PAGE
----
Of course, there are counterexamples to some of these points. For instance, retirement might allow grandparents to be more helpful despite being older. Conversely, the usual reasons for delaying children do not always hold true—the expected benefits of putting off children may not materialize, for careers and other circumstances might not be as stable or child-friendly as they were expected to be. There are no guarantees with having children, only probabilities. Circumstances change in unforeseen ways, and children are not uniform. Sometimes, parents just get lucky, or unlucky. Our second daughter slept better at two months than our first did at a year old, and the difference is due to her temperament, not to improvements in our parenting.
A Vision of Control
When it comes to bearing and raising children, we have less control than we want, or than we think we have. Unfortunately, a vision of control based on ambition, education, and income has come to dominate professional-class perspectives on having children. Consequently, many high-achieving young men and women who say they want children someday are struggling with how to make someday happen, and to handle it if it does.
There is something cruel about this development, as well as the expectation that, as Megan McArdle once put it, educated professionals “must time pregnancies exquisitely to optimize a career.” Women bear the worst of this, for they not only endure the physical tolls of pregnancy, childbirth, and breastfeeding, but nature inequitably gives men more time before fertility declines and a more gradual fall-off when it does. It is far easier for a forty-year-old man to father a child than for a forty-year-old woman to bear one.
Unfortunately, the ambitions that talented young women are encouraged to pursue often do not account for the realities of female embodiment and family life. Professional women are expected to risk their ability to have children in order to serve corporate efficiency within the preexisting male-oriented career model. The measures that some corporations offer to rectify this, such as paying for egg freezing, merely highlight the exploitative, even dystopian, nature of their corporate culture. It is similarly notable that feminism has come to champion surrogacy, in which the well-to-do rent wombs from poor and working-class women. Reducing pregnancy to a boutique service job is far closer to a misogynistic dystopia than putting Amy Barrett on the Supreme Court, whatever costumed protesters might think.
The renewed conservative focus on family policy has a target-rich environment. There are obvious areas to address, such as the child tax credit and childcare, but there are ways to make having children easier or harder in areas from housing to education to transportation. For example, an education system that pushes as many people into college for as long as possible (often incurring significant debt) is in practice anti-family. Even policies meant to protect children can have anti-natal effects—increasingly stringent car seat mandates have been shown to discourage having children.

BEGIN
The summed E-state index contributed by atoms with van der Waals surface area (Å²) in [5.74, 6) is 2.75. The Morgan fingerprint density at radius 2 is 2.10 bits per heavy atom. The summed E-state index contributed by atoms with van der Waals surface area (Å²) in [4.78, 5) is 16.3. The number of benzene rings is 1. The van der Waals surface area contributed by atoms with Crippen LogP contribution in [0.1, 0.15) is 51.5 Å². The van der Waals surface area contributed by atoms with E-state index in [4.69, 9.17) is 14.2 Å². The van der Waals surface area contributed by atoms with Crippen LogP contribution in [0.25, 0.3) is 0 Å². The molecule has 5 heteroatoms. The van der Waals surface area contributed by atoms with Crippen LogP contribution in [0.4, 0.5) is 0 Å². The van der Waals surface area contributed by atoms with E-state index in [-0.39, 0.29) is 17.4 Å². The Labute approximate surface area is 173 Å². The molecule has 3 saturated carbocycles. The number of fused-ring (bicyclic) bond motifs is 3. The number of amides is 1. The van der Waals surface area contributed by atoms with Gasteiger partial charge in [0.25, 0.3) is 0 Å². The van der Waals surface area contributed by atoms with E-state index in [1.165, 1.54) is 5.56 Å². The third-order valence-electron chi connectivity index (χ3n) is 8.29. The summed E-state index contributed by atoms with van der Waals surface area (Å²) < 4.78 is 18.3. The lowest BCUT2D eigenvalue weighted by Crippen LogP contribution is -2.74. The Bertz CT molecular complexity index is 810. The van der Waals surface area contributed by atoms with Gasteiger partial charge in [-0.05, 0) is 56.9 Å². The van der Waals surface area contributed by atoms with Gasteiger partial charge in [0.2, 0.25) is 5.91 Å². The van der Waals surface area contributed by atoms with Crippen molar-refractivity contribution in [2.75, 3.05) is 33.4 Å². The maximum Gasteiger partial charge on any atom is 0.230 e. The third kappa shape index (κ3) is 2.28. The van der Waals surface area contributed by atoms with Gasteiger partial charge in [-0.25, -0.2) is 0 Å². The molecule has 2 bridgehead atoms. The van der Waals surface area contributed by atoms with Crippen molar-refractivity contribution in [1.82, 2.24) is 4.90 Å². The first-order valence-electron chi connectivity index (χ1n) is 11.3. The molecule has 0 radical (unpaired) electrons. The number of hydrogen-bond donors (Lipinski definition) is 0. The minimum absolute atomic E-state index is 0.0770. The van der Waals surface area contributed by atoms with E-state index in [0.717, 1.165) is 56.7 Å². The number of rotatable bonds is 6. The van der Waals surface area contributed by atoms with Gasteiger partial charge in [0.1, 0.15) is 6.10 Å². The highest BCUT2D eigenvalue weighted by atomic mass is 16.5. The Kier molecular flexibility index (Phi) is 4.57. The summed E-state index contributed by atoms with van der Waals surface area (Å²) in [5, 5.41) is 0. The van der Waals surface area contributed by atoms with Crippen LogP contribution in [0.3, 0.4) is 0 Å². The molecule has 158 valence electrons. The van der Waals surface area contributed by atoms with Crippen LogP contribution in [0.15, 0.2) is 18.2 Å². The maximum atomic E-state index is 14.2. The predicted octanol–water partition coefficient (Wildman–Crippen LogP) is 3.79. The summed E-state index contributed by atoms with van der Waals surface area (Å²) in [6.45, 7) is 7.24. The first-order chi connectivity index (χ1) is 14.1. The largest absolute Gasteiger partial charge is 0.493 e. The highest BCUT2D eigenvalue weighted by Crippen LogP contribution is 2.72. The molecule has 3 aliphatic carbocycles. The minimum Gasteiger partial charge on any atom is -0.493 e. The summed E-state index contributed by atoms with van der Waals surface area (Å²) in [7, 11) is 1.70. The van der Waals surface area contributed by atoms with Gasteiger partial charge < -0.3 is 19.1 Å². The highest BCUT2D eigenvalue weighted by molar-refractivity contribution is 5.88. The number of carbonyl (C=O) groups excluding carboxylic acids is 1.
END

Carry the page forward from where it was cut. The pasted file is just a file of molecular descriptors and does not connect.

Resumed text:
But though material conditions matter, a culture of anti-natalism among the leadership class will be difficult to reverse, even after conditions improve. The educated professionals who direct our economy, politics, and culture are told to define themselves through accomplishments and indulgences—youth is for achievement and enjoyment while finding oneself, with children as a capstone when the party is ending.
But it is by giving up our autonomous selves that we gain our lives as persons in communion with other persons. Autonomy means keeping our options open and our hearts free, always having an out from our obligations and relationships. Autonomy holds us back from full commitment, and it therefore limits love, which requires vulnerability. In this sense, autonomy imposes limits that restrict essential aspects of human flourishing—love is sacrificed for freedom.
Consequently, getting married and having children helps us build and establish more substantial identities than those sought through professional advancement and personal pleasures, or relationships that always come with an exit option. In particular, the permanence of marriage and children indicates that these gifts express the deeper aspects of our identities, while also reflecting the truth that we are ordered toward giving and receiving love.
There are many reasons to reject the cultural pressure to put off having children until middle age is near, but the heart of the matter is that our culture is mistaken about the good life. Abundant life awaits amid the messes and stresses of raising children.
Nathanael Blake is a postdoctoral fellow at the Ethics and Public Policy Center.